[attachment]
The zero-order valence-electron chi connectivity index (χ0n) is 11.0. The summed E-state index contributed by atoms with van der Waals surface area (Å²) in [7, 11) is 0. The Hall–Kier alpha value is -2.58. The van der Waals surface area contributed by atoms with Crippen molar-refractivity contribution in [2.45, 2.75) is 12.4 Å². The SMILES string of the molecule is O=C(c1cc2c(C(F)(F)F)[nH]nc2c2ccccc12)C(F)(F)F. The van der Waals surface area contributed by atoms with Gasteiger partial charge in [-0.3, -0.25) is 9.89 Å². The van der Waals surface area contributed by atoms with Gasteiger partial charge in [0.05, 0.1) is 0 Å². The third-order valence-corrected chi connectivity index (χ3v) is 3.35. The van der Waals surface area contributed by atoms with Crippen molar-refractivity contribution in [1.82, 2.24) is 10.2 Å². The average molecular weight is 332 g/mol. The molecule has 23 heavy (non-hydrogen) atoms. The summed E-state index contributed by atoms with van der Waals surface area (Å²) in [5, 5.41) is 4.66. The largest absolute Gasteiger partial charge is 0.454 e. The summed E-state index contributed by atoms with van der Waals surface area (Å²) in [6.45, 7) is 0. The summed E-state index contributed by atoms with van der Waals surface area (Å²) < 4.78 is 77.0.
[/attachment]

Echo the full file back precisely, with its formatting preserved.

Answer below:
The zero-order valence-electron chi connectivity index (χ0n) is 11.0. The summed E-state index contributed by atoms with van der Waals surface area (Å²) in [7, 11) is 0. The Hall–Kier alpha value is -2.58. The van der Waals surface area contributed by atoms with Crippen molar-refractivity contribution in [2.45, 2.75) is 12.4 Å². The SMILES string of the molecule is O=C(c1cc2c(C(F)(F)F)[nH]nc2c2ccccc12)C(F)(F)F. The van der Waals surface area contributed by atoms with Gasteiger partial charge in [-0.3, -0.25) is 9.89 Å². The van der Waals surface area contributed by atoms with Gasteiger partial charge in [0.05, 0.1) is 0 Å². The third-order valence-corrected chi connectivity index (χ3v) is 3.35. The van der Waals surface area contributed by atoms with Crippen molar-refractivity contribution in [1.82, 2.24) is 10.2 Å². The average molecular weight is 332 g/mol. The molecule has 23 heavy (non-hydrogen) atoms. The summed E-state index contributed by atoms with van der Waals surface area (Å²) in [5, 5.41) is 4.66. The largest absolute Gasteiger partial charge is 0.454 e. The summed E-state index contributed by atoms with van der Waals surface area (Å²) in [6.45, 7) is 0. The summed E-state index contributed by atoms with van der Waals surface area (Å²) < 4.78 is 77.0.